As in their previous studies, the researchers found that amphetamine increased dendritic branching and spine density in the nucleus accumbens, and decreased spine density in the parietal cortex. Exposure to the complex environment also increased the dendritic branching and spine density in the nucleus accumbens, and, in contrast to amphetamine, increased dendritic branching and spine density in the parietal cortex as well. Remarkably, animals that had been given amphetamine and then placed in the complex environment did not show the same environmental-induced structural changes in the nucleus acccumbens and parietal cortex as did saline-treated animals in the complex environment.

The results for those animals treated with cocaine were similar, in that prior treatment with cocaine blocked the environment-induced changes in the medium spiny neurons of the nucleus accumbens (the only region examined).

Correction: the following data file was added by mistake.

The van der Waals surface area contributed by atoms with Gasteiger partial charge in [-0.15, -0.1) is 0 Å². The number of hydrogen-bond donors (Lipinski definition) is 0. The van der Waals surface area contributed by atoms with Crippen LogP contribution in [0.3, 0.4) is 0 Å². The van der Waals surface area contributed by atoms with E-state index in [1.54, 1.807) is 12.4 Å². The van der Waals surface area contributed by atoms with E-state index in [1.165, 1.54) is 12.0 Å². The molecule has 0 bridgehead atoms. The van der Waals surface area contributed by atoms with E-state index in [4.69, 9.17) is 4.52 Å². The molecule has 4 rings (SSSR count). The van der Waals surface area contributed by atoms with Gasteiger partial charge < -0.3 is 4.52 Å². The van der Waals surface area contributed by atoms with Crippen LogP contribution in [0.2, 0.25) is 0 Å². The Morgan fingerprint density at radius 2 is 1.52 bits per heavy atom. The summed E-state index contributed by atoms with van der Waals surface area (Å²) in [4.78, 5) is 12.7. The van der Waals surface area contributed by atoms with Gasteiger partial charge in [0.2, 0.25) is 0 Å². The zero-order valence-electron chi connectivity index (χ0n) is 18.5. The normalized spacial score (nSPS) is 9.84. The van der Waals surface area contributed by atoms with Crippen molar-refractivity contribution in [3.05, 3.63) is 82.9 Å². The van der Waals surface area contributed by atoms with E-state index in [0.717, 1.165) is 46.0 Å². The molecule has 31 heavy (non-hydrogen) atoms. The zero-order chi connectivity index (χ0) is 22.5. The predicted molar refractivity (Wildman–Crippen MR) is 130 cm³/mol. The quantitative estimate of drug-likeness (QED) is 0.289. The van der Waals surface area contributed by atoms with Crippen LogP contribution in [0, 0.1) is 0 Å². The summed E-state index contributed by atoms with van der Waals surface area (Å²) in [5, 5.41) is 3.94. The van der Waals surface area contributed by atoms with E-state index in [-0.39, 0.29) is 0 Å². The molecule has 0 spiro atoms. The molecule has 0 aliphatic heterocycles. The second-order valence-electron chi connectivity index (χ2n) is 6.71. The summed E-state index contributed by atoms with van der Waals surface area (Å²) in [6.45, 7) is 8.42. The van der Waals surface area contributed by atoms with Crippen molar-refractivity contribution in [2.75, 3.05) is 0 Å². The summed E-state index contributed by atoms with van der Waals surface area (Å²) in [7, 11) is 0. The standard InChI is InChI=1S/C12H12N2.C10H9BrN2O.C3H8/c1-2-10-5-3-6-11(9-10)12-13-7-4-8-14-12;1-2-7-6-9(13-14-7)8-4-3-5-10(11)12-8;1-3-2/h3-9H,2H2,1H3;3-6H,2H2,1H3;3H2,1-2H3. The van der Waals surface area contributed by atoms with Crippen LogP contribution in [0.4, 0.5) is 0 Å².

Previous research has shown that cellular and molecular mechanisms responsible for changes in brain structure that occur with experience bear many similarities to those that occur with exposure to drugs of abuse. Certain cell types in some areas of the brain, e.g., the nucleus accumbens and the parietal cortex, have been shown in rats and monkeys to be particularly sensitive to either psychostimulant drugs or to life experiences such as housing conditions.

"The findings from this study indicate that at least some of the cognitive and behavioral advantages that accrue with experience may be diminished by prior exposure to psychostimulant drugs," says Dr. Kolb. "This impairment of the ability of specific brain circuits to change in response to experiences may help explain some of the behavioral and cognitive deficits seen in people who are addicted to drugs. More research is warranted to determine whether certain experiences, such as exposure to complex or rewarding environments, can alter the ability of drugs to induce structural changes in the brain. If exposure to psychostimulant drugs can alter the effects of subsequent experience, experience may be able to influence the later effects of drugs. It may even be possible for certain experiences to counteract the effects of psychostimulant drugs."

###